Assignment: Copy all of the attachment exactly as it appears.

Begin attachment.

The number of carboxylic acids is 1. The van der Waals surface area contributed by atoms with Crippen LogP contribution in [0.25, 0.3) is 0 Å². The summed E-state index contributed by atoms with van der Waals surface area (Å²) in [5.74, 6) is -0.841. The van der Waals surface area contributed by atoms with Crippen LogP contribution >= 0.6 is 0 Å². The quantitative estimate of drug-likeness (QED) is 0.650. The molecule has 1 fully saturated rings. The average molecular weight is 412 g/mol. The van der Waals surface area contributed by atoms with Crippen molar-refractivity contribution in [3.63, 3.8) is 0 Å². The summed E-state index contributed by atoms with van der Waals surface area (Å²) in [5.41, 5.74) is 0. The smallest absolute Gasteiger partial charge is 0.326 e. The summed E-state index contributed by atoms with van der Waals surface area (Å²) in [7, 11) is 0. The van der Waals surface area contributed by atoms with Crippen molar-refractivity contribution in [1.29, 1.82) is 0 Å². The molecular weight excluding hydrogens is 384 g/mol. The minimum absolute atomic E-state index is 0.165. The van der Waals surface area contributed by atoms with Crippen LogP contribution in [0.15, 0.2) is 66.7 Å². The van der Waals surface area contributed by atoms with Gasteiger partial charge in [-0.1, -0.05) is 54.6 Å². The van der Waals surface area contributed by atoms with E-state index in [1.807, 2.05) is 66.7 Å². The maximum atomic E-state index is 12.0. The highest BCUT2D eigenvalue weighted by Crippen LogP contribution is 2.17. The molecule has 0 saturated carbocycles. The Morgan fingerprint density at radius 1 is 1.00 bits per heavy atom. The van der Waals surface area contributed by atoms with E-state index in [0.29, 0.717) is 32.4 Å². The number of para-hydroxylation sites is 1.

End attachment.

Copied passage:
The number of carboxylic acids is 1. The van der Waals surface area contributed by atoms with Crippen LogP contribution in [0.25, 0.3) is 0 Å². The summed E-state index contributed by atoms with van der Waals surface area (Å²) in [5.74, 6) is -0.841. The van der Waals surface area contributed by atoms with Crippen LogP contribution >= 0.6 is 0 Å². The quantitative estimate of drug-likeness (QED) is 0.650. The molecule has 1 fully saturated rings. The average molecular weight is 412 g/mol. The van der Waals surface area contributed by atoms with Crippen molar-refractivity contribution in [3.63, 3.8) is 0 Å². The summed E-state index contributed by atoms with van der Waals surface area (Å²) in [5.41, 5.74) is 0. The smallest absolute Gasteiger partial charge is 0.326 e. The summed E-state index contributed by atoms with van der Waals surface area (Å²) in [7, 11) is 0. The van der Waals surface area contributed by atoms with Crippen molar-refractivity contribution in [1.29, 1.82) is 0 Å². The molecular weight excluding hydrogens is 384 g/mol. The minimum absolute atomic E-state index is 0.165. The van der Waals surface area contributed by atoms with Crippen LogP contribution in [0.15, 0.2) is 66.7 Å². The van der Waals surface area contributed by atoms with Gasteiger partial charge in [-0.1, -0.05) is 54.6 Å². The van der Waals surface area contributed by atoms with E-state index in [1.807, 2.05) is 66.7 Å². The maximum atomic E-state index is 12.0. The highest BCUT2D eigenvalue weighted by Crippen LogP contribution is 2.17. The molecule has 0 saturated carbocycles. The Morgan fingerprint density at radius 1 is 1.00 bits per heavy atom. The van der Waals surface area contributed by atoms with E-state index in [0.29, 0.717) is 32.4 Å². The number of para-hydroxylation sites is 1.